Some days you feel like writing, you get excited, and those days are easy. But it’s the days when you don’t feel like it. Mel Robbins has a great way of looking at it, “you are never going to feel like doing things sometimes, but you still have to do them if you want to achieve something.” The ups and downs were really those mornings when I didn’t feel like writing. But once you get going, the momentum takes over. I love the analogy of a rocket ship. When it takes off, it uses about 95% of the fuel, but once it’s going it uses only 5% because it’s already in motion. And with humans, once you get moving, the energy starts, and the flow picks up. The next thing you know is that 3 or 4 hours have gone by, and you have tangible results in front of you.
There was so much uncertainty during the lockdown. That weighed on me at times. But that’s why I’m so grateful that the book allowed me to take my mind into this project. Since the book is about being happy, the research is all about positive things. It allowed me to put my mindset into really good materials and my mind was there, not drifting away into the struggles that were happening.
There are days when your brain is trying to make things easy. You must not listen to your brain; it’s tricking you to do it the easy way. Nothing great happens when you do it the easy way. Jim Rohn says, “don’t wish life were easier, wish you were better”. When it’s hard, you have to be more disciplined.
As this is such a broad topic, how did you limit yourself to writing only what you needed to write?
I wanted to touch upon the things that I know for sure have enabled me to be who I am. When I made a list, it was about eight things, but the book ended up being way more than that. It’s okay for things to come up because sometimes your ideas come at random times. In the last chapter, I decided to have only ten final things and I couldn’t have more than that. I didn’t want it to be a big book because some people may not want to read it. But you don’t want it to be too small. So, I thought a 300–400-page book is an appropriate amount.
How does this book impact your way of teaching your students?
I actually use it in my business class. We talked about how businesses sometimes outsource other tasks to other businesses. I used the example of my book where I outsourced the book cover design. I wanted to show the cool era we live in. On websites like Fiver and Freelancer, we can access people all around the world, even people who are in poorer nations, so you’re giving them work and helping them get ahead. Instead of using a local person or someone who is in North America, we can use anyone in the world. If you are not good at something, there is always someone else who is good at it and can do it for you!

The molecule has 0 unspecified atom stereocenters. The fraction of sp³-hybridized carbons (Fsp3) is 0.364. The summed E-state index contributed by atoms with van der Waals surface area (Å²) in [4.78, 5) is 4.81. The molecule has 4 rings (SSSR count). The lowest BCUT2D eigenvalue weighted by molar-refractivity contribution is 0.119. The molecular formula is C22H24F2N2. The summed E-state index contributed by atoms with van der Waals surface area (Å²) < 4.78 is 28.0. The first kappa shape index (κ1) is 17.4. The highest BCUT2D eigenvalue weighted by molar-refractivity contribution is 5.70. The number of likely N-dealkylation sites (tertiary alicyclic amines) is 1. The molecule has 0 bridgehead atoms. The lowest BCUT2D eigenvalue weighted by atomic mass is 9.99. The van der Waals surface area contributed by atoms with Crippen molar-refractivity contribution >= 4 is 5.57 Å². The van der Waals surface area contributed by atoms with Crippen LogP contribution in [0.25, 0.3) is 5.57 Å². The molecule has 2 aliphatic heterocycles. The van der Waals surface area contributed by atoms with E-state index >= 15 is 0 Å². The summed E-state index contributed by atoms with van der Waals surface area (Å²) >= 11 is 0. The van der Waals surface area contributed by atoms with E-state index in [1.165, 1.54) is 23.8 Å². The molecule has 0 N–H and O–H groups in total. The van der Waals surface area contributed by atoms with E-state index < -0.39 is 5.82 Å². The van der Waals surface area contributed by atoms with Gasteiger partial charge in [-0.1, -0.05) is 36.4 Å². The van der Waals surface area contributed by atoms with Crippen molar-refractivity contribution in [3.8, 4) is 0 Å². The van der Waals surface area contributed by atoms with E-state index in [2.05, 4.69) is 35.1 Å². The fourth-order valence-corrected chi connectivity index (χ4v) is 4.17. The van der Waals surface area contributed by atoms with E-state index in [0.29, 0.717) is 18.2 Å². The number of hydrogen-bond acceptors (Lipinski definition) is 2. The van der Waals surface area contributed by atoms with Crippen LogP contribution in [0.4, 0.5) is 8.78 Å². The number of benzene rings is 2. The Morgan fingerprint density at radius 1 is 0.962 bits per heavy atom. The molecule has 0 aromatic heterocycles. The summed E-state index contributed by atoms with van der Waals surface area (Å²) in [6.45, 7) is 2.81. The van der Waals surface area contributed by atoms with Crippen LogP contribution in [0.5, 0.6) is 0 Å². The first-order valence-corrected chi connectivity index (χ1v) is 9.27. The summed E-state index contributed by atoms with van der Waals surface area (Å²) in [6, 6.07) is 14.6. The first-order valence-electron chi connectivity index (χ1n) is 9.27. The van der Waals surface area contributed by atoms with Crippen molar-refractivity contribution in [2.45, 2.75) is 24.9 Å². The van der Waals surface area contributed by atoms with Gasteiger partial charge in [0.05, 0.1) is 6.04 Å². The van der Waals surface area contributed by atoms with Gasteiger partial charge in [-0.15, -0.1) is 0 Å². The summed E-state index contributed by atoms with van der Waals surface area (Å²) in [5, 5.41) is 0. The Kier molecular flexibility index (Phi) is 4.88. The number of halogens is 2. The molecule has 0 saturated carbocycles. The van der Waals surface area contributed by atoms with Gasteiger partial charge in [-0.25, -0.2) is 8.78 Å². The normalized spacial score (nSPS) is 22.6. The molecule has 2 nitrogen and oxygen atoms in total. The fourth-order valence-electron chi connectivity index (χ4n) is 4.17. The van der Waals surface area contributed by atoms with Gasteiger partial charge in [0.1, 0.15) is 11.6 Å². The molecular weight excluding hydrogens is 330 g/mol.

I want to teach my DP students that they can accomplish anything if they put the work and time in. But you have to watch that fine line of preaching. You want to be relatable. We talked about successful people and where they come from. I’m not a billionaire, but where I came from, my life is significantly better than if I stayed in that environment. You can leverage your strength and move past your circumstances
From your book, what two cents would you like to share with us?
There is so much control we have in the lives that we don’t even know it. We can choose how we respond to things. So, my two cents would be based on Viktor Frankl, “between stimulus and response lies our freedom to choose”. Whatever is happening in your life is the stimulus. How you respond to that, the gap in between, that’s your ability how you choose to approach challenges and difficulties. The book talks about how fragile life is. If it were to end tomorrow, would you complain about the traffic or the Starbucks that wasn’t warm enough? People who have had near-death experiences report that after, they don’t allow these things to bother them again. They realize it’s not worth it.
From becoming a Doctor of Education to a published author, what’s your next step?
Writing the book was a great experience and I realized I love writing. I’ve already started a second book focused on behavioral economics and personal finance, particularly related to expats and the difficulties/challenges we face in saving for retirement. I want to try and help other expats see that our future selves are relying on our current selves more than we may think. I want to write about the strategies that can help us shift our thinking toward a more future-oriented approach, which may help us procure a more comfortable and stress-free retirement!
SCIS. Exceptional Experiences.